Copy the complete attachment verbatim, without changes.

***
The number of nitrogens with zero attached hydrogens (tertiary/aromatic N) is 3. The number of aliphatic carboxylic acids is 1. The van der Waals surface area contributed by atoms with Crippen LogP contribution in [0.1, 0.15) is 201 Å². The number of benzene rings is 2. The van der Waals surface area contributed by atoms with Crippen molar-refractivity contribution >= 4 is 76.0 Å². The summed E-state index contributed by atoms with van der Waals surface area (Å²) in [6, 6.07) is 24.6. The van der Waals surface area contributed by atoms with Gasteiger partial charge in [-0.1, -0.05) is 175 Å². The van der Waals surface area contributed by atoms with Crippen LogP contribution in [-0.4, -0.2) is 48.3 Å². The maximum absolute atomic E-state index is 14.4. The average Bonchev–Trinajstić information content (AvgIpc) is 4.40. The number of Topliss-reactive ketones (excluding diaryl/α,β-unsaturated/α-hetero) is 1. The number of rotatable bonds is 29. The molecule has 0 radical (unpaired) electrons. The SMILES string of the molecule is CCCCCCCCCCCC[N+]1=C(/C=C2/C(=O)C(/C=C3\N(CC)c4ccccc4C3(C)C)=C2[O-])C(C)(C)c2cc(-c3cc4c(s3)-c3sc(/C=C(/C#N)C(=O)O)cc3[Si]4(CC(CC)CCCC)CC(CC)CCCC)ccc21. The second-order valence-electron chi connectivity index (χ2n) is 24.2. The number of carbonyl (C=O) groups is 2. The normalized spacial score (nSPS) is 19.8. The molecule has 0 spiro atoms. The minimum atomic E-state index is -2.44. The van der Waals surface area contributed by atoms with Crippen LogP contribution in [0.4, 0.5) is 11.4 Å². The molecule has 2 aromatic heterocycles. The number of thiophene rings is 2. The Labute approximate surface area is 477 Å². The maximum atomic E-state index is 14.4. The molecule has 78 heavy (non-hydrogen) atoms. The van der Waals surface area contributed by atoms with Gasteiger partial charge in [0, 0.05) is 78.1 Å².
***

The number of nitrogens with zero attached hydrogens (tertiary/aromatic N) is 3. The number of aliphatic carboxylic acids is 1. The van der Waals surface area contributed by atoms with Crippen LogP contribution in [0.1, 0.15) is 201 Å². The number of benzene rings is 2. The van der Waals surface area contributed by atoms with Crippen molar-refractivity contribution >= 4 is 76.0 Å². The summed E-state index contributed by atoms with van der Waals surface area (Å²) in [6, 6.07) is 24.6. The van der Waals surface area contributed by atoms with Gasteiger partial charge in [-0.1, -0.05) is 175 Å². The van der Waals surface area contributed by atoms with Crippen LogP contribution in [-0.4, -0.2) is 48.3 Å². The maximum absolute atomic E-state index is 14.4. The average Bonchev–Trinajstić information content (AvgIpc) is 4.40. The number of Topliss-reactive ketones (excluding diaryl/α,β-unsaturated/α-hetero) is 1. The number of rotatable bonds is 29. The molecule has 0 radical (unpaired) electrons. The SMILES string of the molecule is CCCCCCCCCCCC[N+]1=C(/C=C2/C(=O)C(/C=C3\N(CC)c4ccccc4C3(C)C)=C2[O-])C(C)(C)c2cc(-c3cc4c(s3)-c3sc(/C=C(/C#N)C(=O)O)cc3[Si]4(CC(CC)CCCC)CC(CC)CCCC)ccc21. The second-order valence-electron chi connectivity index (χ2n) is 24.2. The number of carbonyl (C=O) groups is 2. The normalized spacial score (nSPS) is 19.8. The molecule has 0 spiro atoms. The minimum atomic E-state index is -2.44. The van der Waals surface area contributed by atoms with Crippen LogP contribution in [0.4, 0.5) is 11.4 Å². The molecule has 2 aromatic heterocycles. The number of thiophene rings is 2. The Labute approximate surface area is 477 Å². The maximum atomic E-state index is 14.4. The molecule has 78 heavy (non-hydrogen) atoms. The van der Waals surface area contributed by atoms with Gasteiger partial charge in [0, 0.05) is 78.1 Å².